When she believes that she has the power to change the outcome of John’s death, Didion is living in a passive state of grief. She only begins the active process of mourning when she accepts his death as an unchangeable reality. She documents her experience of the first stage, grief, by describing instances of magical thinking and the vortex effect. Magical thinking depends on her delusional belief that John’s death is somehow changeable, while the vortex effect is related to her inability to engage with her past, which causes her memories to come surging forward just as she attempts to push them aside and cope with the crisis on hand. Once she starts operating as a detective and engages in a pattern of research and inquiry, however, she realizes that John’s death was inevitable, and that at no point did she have the power to change its outcome. While this shakes her faith in her own power to control her surroundings, she begins to take comfort in her own limits and accept the situation, which allows her to start imagining a future for herself that doesn’t include John.
Didion’s transition from grief to mourning also depends on the amount of time passed. In the immediate aftermath of his death, her shock at his loss numbs her to the point that she goes on autopilot, following social expectations but unable to process the reality of her situation, either intellectually or emotionally. Once she has some distance from his death, she can rationally look at the causes of his health problems while critically examining her own psychological process. Didion comes to realize that grief emerges from a feeling of powerlessness so strong that it creates an illusion of absolute power, while mourning can only begin when she accepts the reality of her husband’s death and isolates the tangible steps she can take to recover.
On several occasions, Didion emphasizes that “information is control.” How do her beliefs change over the course of her year of magical thinking?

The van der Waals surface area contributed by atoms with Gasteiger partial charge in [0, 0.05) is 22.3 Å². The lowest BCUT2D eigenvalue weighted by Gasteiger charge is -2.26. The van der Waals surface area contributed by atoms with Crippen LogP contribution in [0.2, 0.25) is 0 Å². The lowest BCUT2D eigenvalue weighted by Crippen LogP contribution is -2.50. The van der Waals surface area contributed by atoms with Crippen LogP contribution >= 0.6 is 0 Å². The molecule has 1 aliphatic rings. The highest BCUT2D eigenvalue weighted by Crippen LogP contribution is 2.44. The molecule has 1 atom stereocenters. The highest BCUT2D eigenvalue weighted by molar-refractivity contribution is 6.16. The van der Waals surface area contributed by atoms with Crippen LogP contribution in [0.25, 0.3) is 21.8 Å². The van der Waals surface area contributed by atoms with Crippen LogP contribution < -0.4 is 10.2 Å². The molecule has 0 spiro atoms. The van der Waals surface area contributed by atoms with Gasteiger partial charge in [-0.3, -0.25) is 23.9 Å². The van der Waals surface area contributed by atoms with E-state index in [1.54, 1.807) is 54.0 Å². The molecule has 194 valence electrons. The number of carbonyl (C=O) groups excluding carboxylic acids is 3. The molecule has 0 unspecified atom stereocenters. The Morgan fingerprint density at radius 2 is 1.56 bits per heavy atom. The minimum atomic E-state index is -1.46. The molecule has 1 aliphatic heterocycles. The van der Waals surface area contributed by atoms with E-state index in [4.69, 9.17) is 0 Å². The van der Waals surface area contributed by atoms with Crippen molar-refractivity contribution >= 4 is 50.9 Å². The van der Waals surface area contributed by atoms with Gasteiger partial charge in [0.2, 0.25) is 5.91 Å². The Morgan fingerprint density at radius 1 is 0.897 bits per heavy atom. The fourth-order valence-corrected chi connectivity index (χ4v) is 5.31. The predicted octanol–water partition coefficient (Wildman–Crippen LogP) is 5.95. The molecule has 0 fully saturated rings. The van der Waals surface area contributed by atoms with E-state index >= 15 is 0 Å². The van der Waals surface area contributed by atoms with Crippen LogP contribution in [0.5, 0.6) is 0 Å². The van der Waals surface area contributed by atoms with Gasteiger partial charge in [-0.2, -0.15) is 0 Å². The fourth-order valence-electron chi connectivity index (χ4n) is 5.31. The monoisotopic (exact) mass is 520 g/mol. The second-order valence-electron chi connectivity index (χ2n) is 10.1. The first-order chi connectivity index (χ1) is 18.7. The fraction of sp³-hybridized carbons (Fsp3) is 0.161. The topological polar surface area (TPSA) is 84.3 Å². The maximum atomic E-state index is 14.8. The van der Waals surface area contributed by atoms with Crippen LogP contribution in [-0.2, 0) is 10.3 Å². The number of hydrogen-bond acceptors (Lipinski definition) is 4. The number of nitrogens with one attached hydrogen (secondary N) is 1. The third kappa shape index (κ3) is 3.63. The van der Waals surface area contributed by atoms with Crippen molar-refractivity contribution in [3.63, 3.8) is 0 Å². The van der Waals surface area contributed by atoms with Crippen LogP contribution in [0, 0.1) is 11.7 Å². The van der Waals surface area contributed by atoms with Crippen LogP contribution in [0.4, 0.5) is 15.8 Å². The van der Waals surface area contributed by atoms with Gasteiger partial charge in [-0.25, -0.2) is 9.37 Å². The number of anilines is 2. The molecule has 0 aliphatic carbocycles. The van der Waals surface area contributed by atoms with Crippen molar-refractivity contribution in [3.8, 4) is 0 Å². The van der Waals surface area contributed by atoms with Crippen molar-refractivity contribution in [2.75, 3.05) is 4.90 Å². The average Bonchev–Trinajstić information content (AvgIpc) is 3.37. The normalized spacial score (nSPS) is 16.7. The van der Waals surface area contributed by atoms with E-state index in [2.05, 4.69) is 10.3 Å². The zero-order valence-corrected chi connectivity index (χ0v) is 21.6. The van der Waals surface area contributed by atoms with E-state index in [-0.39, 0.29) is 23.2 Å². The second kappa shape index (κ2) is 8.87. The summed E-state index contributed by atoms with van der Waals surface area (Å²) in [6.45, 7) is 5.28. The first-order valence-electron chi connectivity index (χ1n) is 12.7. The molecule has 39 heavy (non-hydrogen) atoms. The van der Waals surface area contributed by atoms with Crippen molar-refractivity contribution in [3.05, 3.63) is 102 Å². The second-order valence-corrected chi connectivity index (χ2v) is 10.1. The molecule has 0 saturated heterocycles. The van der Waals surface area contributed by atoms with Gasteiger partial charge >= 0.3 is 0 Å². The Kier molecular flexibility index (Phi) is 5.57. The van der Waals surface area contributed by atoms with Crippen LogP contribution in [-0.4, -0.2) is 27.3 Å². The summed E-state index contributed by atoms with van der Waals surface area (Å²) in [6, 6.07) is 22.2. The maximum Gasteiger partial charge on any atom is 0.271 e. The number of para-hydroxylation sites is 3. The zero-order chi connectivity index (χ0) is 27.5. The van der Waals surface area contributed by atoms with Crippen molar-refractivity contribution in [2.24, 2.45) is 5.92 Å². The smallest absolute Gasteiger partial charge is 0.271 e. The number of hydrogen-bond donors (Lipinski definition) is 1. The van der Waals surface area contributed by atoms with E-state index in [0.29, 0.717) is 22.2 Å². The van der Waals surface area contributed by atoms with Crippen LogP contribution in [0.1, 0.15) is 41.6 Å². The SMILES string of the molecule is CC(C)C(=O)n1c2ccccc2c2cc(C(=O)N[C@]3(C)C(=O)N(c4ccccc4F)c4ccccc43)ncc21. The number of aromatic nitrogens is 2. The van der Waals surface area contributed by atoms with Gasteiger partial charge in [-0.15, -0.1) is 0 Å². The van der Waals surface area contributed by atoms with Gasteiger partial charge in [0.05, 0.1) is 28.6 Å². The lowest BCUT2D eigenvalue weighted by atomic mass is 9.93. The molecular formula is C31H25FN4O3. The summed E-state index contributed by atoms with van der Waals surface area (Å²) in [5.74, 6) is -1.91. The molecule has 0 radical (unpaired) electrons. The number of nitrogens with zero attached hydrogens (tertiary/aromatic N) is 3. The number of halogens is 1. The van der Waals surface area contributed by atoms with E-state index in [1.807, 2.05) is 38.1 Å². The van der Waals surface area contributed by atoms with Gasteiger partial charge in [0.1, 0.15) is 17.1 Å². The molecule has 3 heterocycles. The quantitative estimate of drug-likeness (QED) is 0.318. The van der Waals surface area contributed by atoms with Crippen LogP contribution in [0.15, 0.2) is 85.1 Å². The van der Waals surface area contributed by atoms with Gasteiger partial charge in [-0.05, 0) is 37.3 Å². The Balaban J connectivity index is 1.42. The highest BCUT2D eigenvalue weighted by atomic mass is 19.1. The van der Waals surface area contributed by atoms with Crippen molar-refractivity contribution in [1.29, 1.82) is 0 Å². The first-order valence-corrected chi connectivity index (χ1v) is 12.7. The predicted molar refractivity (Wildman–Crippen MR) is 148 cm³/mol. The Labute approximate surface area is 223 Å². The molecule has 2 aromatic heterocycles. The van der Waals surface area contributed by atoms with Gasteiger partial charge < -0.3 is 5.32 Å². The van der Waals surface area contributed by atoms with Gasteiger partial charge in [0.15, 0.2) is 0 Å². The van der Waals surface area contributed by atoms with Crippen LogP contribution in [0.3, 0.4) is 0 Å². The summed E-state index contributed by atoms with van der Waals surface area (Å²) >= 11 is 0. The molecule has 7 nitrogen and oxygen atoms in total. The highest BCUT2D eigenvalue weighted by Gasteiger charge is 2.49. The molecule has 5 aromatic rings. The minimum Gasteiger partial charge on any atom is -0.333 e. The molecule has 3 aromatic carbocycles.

Didion’s faith in the power of knowledge gives her a level of authority in crisis situations, but she comes to understand that, when applied to death and illness, information has limited power to change outcomes. She describes how high-functioning individuals have absolute faith in their own management skills, and their ability to manage a situation depends on how much information and access they have. Didion comes to learn that information often creates only the illusion of control, since in life-or-death situations, both chance and institutional forces trump individual agency. While Didion looks to both the literature on grief and to medicine and uses her impressive contacts and resources to gain as much information as possible, she finds that her attempts to seize control were repeatedly met with resistance. She slowly comes to understand that, no matter how much research she conducts, how much access she gains by communicating with the right people, or how often she overrides the ruling of an authority figure with an informed statistic, she won’t be able to bring her husband back or make her daughter get better. Learning the limits of her own control is deeply upsetting to Didion, but it gives her new insight into the ways that she reacts to crises. She learns to let go of her need to manage situations and begins to accept the circumstances with which she has been dealt. Though she has only begun taking these steps by the end of The Year of Magical Thinking, her decision to let go of her need to control life by commanding information allows her to begin to absorb the reality of John’s death.